CORE 320 study evaluates CCTA and SPECT for CAD diagnosis
Article Thumbnail ImageMarch 25, 2013 -- A new comparative effectiveness study has found that 320-detector-row coronary CT angiography (CCTA) is better than SPECT myocardial perfusion imaging (MPI) for diagnosing coronary artery disease (CAD). But MPI still helps avoid unnecessary cardiac catheterization and revascularization.

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Radiologists have long suspected that anatomic-based CCTA is more sensitive than functional MPI for CAD diagnosis. That hypothesis was the subject of the Coronary Artery Evaluation Using 320-Row Multidetector CT Angiography (CORE 320) study, which evaluated the diagnostic performance of the two modalities.

CORE 320 was sponsored by Toshiba Medical Systems, the manufacturer of the 320-detector-row Aquilion One CT scanner. Results of the study were presented at the American College of Cardiology (ACC) meeting earlier this month in San Francisco.

The trial involved a cohort of 381 patients with known or suspected coronary artery disease who were examined at 16 facilities in eight countries. Comparative effectiveness data were collected in less than a 10-day period in 2012 as each patient underwent CCTA and SPECT MPI. Quantitative coronary angiography served as a gold standard.

"The strength of this effort is that it is a multicenter trial that had independent core labs and quality assurance for each modality," said principal investigator Dr. Marcelo Di Carli, chief of nuclear medicine at Brigham and Women's Hospital.

The findings show that 320-detector-row CCTA is more sensitive to obstructive coronary artery disease than SPECT MPI, probably making it a better choice for initial CAD diagnosis, Di Carli said. However, SPECT appears to play a mitigating role in ensuring that only flow-limiting lesions are recommended for intervention.

All patients underwent CCTA on the Aquilion One scanner. The protocol included administration of oral or intravenous beta-blockers to slow heart rate, and IV iodinated contrast to acquire 0.5-mm slices of the heart and surrounding tissue for reconstruction and interpretation at a core lab.

Pretrial phantom tests were performed on various types of SPECT platforms to ensure consistent site-to-site performance. Studies were enhanced with technetium-99m (Tc-99m) sestamibi or tetrofosmin. Rest-stress SPECT was performed, with either exercise or pharmacological stresses applied.

Coronary angiography was performed using standard techniques within 60 days after CCTA. Coronary tree segmentation was conducted similar to the CCTA protocol. Quantitative coronary angiography was performed on all vessels with diameters of at least 1.5 mm and 30% stenosed segments.

Higher sensitivity for CCTA

Data analysis based on receiver operator characteristics (ROC) demonstrated CCTA's higher sensitivity and equivalent specificity between CCTA and SPECT MPI on per-patient and per-vessel bases, as well as for 50% and 70% thresholds for diagnostically significant disease. The study also provided insights into the relative performance of the two modalities by patient gender and body mass.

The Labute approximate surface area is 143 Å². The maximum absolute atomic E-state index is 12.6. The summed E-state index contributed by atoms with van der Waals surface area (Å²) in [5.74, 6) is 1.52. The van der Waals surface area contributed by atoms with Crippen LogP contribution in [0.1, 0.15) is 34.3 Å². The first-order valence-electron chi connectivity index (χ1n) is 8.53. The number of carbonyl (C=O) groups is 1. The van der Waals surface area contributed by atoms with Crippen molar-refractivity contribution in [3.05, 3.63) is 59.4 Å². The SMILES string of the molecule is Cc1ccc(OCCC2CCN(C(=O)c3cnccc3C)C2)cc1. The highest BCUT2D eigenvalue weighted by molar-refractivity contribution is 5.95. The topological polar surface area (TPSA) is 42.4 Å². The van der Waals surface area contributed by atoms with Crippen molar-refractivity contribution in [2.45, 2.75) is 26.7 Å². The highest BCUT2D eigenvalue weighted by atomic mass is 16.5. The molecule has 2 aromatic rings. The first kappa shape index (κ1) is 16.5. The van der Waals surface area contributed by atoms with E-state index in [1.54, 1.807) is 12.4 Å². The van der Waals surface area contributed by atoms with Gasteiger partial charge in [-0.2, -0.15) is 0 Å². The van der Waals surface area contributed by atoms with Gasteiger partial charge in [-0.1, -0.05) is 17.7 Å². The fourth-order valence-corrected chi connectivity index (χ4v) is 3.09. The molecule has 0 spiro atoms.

On a per-patient basis for segments with 50% or greater stenosis, the area under the curve (AUC) for ROC was 0.89 for CT and 0.69 for SPECT. On a per-patient basis for segments with 70% or greater stenosis, AUC was 0.86 for CT and 0.74 for SPECT.

CT had higher accuracy rates than SPECT for both men and women, as well as for patients with high body mass (BMI ≥ 30 kg/m2). All differences were statistically significant (p < 0.0001).

On a per-vessel basis for segments with 50% or greater stenosis, AUC was 0.79 for CT and 0.66 for SPECT. In segments with 70% or greater stenosis, AUC was 0.75 for CT and 0.72 for SPECT. All differences were highly significant (p < 0.0001).

An evaluation of efficacy (below) reveals that CCTA's relatively better diagnostic capability stemmed from its higher sensitivity to coronary occlusions. Di Carli and colleagues found essentially no difference in the specificity of the two tests.

Efficacy of 320-slice CCTA and SPECT MPI CAD detection
  Sensitivity Specificity Positive predictive value Negative predictive value
Per patient -- 50% stenosis
CCTA 91% 74% 83% 85%
SPECT 62% 67% 73% 55%
Per patient -- 70% stenosis
CCTA 94% 60% 55% 92%
SPECT 71% 67% 73% 73%

Coronary CTA and SPECT MPI demonstrated an equal ability to identify high-risk patients with volatile left main stenosis or three-vessel coronary disease, Di Carli said. Based on evaluations of 105 high-risk patients, ROC analysis revealed no significant difference between the 0.79 AUC value for CCTA and the 0.75 AUC values for SPECT.

Effect on revascularization

The CORE 320 study shows that CCTA findings more closely predict whether a patient ultimately undergoes revascularization than results generated with SPECT MPI. The trend, however, may not be a positive one for CT considering the two modalities diagnose high-risk cases equally well.

"The findings suggest that physicians were somehow using the degree of stenosis of CT more frequently than the pattern of ischemia on SPECT to recommend cardiac catheterization," he said.

Further analysis showed that 40% of patients who were revascularized did not have evidence of ischemia on SPECT MPI. Outcomes data were not collected to determine the clinical value or appropriateness of revascularization, Di Carli noted.

The study's limitations include its exclusive reliance on invasive coronary angiography as a gold standard. A functional gold standard, such as fractional flow reserve, would have been beneficial, Di Carli said.